Richmond

'Winston kBridg«

toons; but the boats were swept away by the rising flood, and it was not till the morning that the bridge was made. The Confederates had thus gained twenty-four hours respite.'

By spirited encounters with Fremont's .vanguard, Ashby and his cavalry played a large part in slowing up the Federal advance; but near Harrisonburg, rallying his supporting infantry on foot when his horse had been killed under him, he was shot through the heart and fell dead, a severe loss to the Confederate cause. Jackson was making for Port Republic in the south of the valley. Here athwart the South Fork of the Shenandoah River he proposed to fight and defeat Fremont, who was coming down the turnpike on the west side of the river, and then turn against Shields on the east side. Everything went according to plan. Ewell defeated Fremont decisively at Cross Keys on 8 June 1862, and on the next day Jackson came out of Port Republic and fought Shields, the Stonewall Brigade playing an important part in the battle.

Shields's army approached to within two miles of Port Republic, and then drew up along a hollow road which provided excellent cover for the Federal riflemen. Here they were attacked in a spirited maner by the Stonewall Brigade under Winder; but being enfiladed by a battery on a hill by a ravine in the south, the brigade was forced back. Isolated by the ravine in front, the battery was difficult to approach; but to Jackson it appeared the key to the position and it had to be silenced. First he gave the task to one of his own batteries accompanied by two regiments from the Stonewall Brigade, and when these failed, further attempts were made by Ewell's men. Meanwhile the battle to the north of the battery was continuing. Further attacks by Winder met with no more success than the earlier ones; but when the Federals in the centre moved forward from their hollow road protection, Ewell who had hidden some troops in the woods to the south, struck at the Federals' flank and took the pressure off the Stonewall Brigade. This, and the final capture of the battery near the ravine by Taylor's Louisianians proved decisive, and the Federals began to withdraw. The Federal flight never became a rout, but prisoners were taken. For example, in one instance nearly half a Federal regiment were separated from their comrades and surrendered in a body.

The pursuit was then continued eight miles further by the cavalry who gathered, as spoils of war, small arms, vehicles and many more prisoners.

The battle at Port Republic saw the end of Jackson's splendid Valley Campaign. In 30 days his army had marched nearly 500 miles, skirmishing almost daily, fought five battles, defeated four armies, two of which were completely routed, captured about 20 pieces of artillery, some 4,000 prisoners, an immense quantity of stores of all kinds, and had done all this with a loss of less than

Stonewall Brigade Flag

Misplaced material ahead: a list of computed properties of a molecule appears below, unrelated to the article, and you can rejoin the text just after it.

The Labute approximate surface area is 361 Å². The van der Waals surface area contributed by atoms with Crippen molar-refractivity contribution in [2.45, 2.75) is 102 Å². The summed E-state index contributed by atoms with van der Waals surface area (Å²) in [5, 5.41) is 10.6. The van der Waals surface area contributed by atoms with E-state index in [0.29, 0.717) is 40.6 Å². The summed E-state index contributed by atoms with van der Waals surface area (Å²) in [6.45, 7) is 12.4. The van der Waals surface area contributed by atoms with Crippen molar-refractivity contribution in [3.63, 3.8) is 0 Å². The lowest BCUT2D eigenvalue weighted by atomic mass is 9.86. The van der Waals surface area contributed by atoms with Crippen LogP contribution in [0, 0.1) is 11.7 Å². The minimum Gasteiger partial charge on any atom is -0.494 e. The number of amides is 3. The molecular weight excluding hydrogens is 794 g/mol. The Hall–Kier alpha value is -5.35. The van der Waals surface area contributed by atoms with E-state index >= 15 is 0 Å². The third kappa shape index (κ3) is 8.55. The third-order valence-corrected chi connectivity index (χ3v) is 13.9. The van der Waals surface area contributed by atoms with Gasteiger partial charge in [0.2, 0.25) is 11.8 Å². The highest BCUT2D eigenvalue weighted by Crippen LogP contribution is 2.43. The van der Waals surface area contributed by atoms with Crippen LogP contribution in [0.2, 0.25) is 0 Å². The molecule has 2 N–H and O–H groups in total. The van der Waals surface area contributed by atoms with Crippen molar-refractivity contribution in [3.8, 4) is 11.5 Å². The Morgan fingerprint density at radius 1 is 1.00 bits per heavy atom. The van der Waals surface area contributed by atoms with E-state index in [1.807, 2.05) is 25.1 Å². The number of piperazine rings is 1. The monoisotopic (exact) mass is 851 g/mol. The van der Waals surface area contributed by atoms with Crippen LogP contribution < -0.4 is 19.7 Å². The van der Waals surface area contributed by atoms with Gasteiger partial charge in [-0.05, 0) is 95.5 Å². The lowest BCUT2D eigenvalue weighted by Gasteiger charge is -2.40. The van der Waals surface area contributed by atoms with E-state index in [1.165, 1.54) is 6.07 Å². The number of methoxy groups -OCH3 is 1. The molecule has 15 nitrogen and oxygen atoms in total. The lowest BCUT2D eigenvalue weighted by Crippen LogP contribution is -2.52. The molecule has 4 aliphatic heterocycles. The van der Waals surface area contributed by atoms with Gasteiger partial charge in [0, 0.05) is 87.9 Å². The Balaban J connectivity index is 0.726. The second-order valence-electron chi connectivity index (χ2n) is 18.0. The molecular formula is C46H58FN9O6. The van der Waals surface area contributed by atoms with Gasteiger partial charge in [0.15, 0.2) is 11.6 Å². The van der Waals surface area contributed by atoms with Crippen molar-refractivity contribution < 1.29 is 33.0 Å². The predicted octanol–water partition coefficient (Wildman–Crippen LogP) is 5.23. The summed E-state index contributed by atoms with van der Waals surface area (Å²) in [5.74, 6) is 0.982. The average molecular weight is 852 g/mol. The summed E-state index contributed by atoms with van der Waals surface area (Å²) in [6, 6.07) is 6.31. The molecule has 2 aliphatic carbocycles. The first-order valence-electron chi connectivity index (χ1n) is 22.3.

1,000 killed, wounded and missing. The Stonewall Brigade were present throughout and played a part in almost every encounter. Because of their advance and retirement to Harper's Ferry and back, they marched an even greater distance than the rest. As the march table in the Appendix indicates - and this includes the long march of 150 miles or so over to Richmond after the Battle of Port Republic - they are reckoned to have marched 676 miles in 48 marching days averaging 14 miles a day. Their casualties were also among the highest, reaching 361 at Kernstown, and 236 in the operations about Front Royal at Port Republic.

federate army joined by Jackson's men to assault the Federals north of the Chickahominy River, which flowing from west to east divides the Peninsula. There followed the Seven Days' Battles in all of which the Confederates had the advantage. They drove McClellan's men over the river, and then on down to Malvern Hill in the south, after which the Federals took ship and returned to Washington.

The Stonewall Brigade commanded by Brig.-Gen. C. S. Winder took part in these battles and suffered in them 179 casualties of which 30 were killed including Col. J. W. Allen commanding the 2nd Va. The brigade distinguished themselves particularly at Gaines Mill. Here the Federals had taken up a strong position with their backs to the Chickahominy, and the Stonewall Brigade attacking from the north-east drove back the Regulars of Brig.-Gen. Sykes's Division. After the battle the Federals crossed to the south bank of the river, marched eastwards and joined in the defence of passed over White Oak Swamp Creek and Richmond, which was being attacked by a large defended Malvern Hill, and it was in these force under Gen. McClellan from the Yorktown locations that the two last battles of the Seven Peninsula. Believing the best way to defend the Days' were fought.

capital was to attack McClellan's forces, Lee, the Although the threat on Richmond from the east Confederate commander, sent a strong Con- had been obviated, the Confederates soon had to

Richmond Stonewall
The Stonewall Brigade on the march

Revert Days Battles

After the Valley Campaign Jackson's force

The Stonewall Brigade Michael RoffeUniforms The 7th Iowa Infantry 1861Uniform Texas Brigade 1863Confederate Cavalry Officer

1 Cavalry colonel, 1861-5

2 General, 1863

3 Cavalry officer, 1864

1 Cavalry colonel, 1861-5

2 General, 1863

3 Cavalry officer, 1864

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